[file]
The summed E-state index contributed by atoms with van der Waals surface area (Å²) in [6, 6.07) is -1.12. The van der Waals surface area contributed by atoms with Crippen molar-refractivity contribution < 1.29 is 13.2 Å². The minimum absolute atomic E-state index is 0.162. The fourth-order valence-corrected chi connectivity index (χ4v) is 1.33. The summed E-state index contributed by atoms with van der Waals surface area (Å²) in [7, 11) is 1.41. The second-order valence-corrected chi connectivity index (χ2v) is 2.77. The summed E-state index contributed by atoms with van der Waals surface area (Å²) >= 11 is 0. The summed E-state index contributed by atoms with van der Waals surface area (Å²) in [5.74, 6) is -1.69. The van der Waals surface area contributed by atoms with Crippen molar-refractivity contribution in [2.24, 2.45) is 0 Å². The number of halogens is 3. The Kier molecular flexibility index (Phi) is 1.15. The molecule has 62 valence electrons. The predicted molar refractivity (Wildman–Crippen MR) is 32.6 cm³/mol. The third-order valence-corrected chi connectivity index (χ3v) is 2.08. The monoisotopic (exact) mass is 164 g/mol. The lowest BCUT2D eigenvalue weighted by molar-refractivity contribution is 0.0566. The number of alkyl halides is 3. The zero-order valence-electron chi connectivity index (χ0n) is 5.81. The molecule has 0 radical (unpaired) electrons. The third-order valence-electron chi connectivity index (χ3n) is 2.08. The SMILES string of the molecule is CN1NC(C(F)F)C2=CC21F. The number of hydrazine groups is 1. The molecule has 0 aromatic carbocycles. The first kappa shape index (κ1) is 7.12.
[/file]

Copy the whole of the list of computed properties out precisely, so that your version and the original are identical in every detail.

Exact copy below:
The summed E-state index contributed by atoms with van der Waals surface area (Å²) in [6, 6.07) is -1.12. The van der Waals surface area contributed by atoms with Crippen molar-refractivity contribution < 1.29 is 13.2 Å². The minimum absolute atomic E-state index is 0.162. The fourth-order valence-corrected chi connectivity index (χ4v) is 1.33. The summed E-state index contributed by atoms with van der Waals surface area (Å²) in [7, 11) is 1.41. The second-order valence-corrected chi connectivity index (χ2v) is 2.77. The summed E-state index contributed by atoms with van der Waals surface area (Å²) >= 11 is 0. The summed E-state index contributed by atoms with van der Waals surface area (Å²) in [5.74, 6) is -1.69. The van der Waals surface area contributed by atoms with Crippen molar-refractivity contribution in [2.24, 2.45) is 0 Å². The number of halogens is 3. The Kier molecular flexibility index (Phi) is 1.15. The molecule has 62 valence electrons. The predicted molar refractivity (Wildman–Crippen MR) is 32.6 cm³/mol. The third-order valence-corrected chi connectivity index (χ3v) is 2.08. The monoisotopic (exact) mass is 164 g/mol. The lowest BCUT2D eigenvalue weighted by molar-refractivity contribution is 0.0566. The number of alkyl halides is 3. The zero-order valence-electron chi connectivity index (χ0n) is 5.81. The molecule has 0 radical (unpaired) electrons. The third-order valence-electron chi connectivity index (χ3n) is 2.08. The SMILES string of the molecule is CN1NC(C(F)F)C2=CC21F. The number of hydrazine groups is 1. The molecule has 0 aromatic carbocycles. The first kappa shape index (κ1) is 7.12.